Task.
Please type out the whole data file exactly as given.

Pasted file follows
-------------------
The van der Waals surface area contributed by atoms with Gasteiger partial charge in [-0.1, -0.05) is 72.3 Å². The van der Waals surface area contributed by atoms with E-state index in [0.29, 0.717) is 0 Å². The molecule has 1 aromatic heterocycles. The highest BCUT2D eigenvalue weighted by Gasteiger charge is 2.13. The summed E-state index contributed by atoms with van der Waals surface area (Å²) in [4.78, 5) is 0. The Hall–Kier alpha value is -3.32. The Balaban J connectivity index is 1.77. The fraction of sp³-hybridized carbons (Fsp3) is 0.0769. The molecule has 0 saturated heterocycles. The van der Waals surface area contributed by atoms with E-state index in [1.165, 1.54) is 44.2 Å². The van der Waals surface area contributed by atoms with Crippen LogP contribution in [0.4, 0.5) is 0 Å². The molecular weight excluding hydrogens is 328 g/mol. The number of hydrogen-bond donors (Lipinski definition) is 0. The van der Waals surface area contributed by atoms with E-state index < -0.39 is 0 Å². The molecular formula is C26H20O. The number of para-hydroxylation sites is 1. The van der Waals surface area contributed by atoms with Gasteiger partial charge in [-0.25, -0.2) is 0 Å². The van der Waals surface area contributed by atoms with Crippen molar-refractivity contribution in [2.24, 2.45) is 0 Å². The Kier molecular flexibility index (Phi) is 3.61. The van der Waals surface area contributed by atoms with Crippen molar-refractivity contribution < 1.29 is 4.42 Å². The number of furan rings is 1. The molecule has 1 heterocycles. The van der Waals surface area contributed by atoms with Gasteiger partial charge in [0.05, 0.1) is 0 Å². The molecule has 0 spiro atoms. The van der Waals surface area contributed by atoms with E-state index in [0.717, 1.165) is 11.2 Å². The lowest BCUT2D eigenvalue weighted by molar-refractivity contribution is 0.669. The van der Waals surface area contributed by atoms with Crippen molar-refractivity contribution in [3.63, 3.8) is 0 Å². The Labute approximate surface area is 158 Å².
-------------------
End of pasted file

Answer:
The van der Waals surface area contributed by atoms with Gasteiger partial charge in [-0.1, -0.05) is 72.3 Å². The van der Waals surface area contributed by atoms with E-state index in [0.29, 0.717) is 0 Å². The molecule has 1 aromatic heterocycles. The highest BCUT2D eigenvalue weighted by Gasteiger charge is 2.13. The summed E-state index contributed by atoms with van der Waals surface area (Å²) in [4.78, 5) is 0. The Hall–Kier alpha value is -3.32. The Balaban J connectivity index is 1.77. The fraction of sp³-hybridized carbons (Fsp3) is 0.0769. The molecule has 0 saturated heterocycles. The van der Waals surface area contributed by atoms with E-state index in [1.165, 1.54) is 44.2 Å². The van der Waals surface area contributed by atoms with Crippen LogP contribution in [0.4, 0.5) is 0 Å². The molecular weight excluding hydrogens is 328 g/mol. The number of hydrogen-bond donors (Lipinski definition) is 0. The van der Waals surface area contributed by atoms with E-state index < -0.39 is 0 Å². The molecular formula is C26H20O. The number of para-hydroxylation sites is 1. The van der Waals surface area contributed by atoms with Gasteiger partial charge in [-0.25, -0.2) is 0 Å². The van der Waals surface area contributed by atoms with Crippen molar-refractivity contribution in [2.24, 2.45) is 0 Å². The Kier molecular flexibility index (Phi) is 3.61. The van der Waals surface area contributed by atoms with Crippen molar-refractivity contribution < 1.29 is 4.42 Å². The number of furan rings is 1. The molecule has 1 heterocycles. The van der Waals surface area contributed by atoms with Gasteiger partial charge in [0.05, 0.1) is 0 Å². The molecule has 0 spiro atoms. The van der Waals surface area contributed by atoms with E-state index in [0.717, 1.165) is 11.2 Å². The lowest BCUT2D eigenvalue weighted by molar-refractivity contribution is 0.669. The van der Waals surface area contributed by atoms with Crippen molar-refractivity contribution in [3.63, 3.8) is 0 Å². The Labute approximate surface area is 158 Å².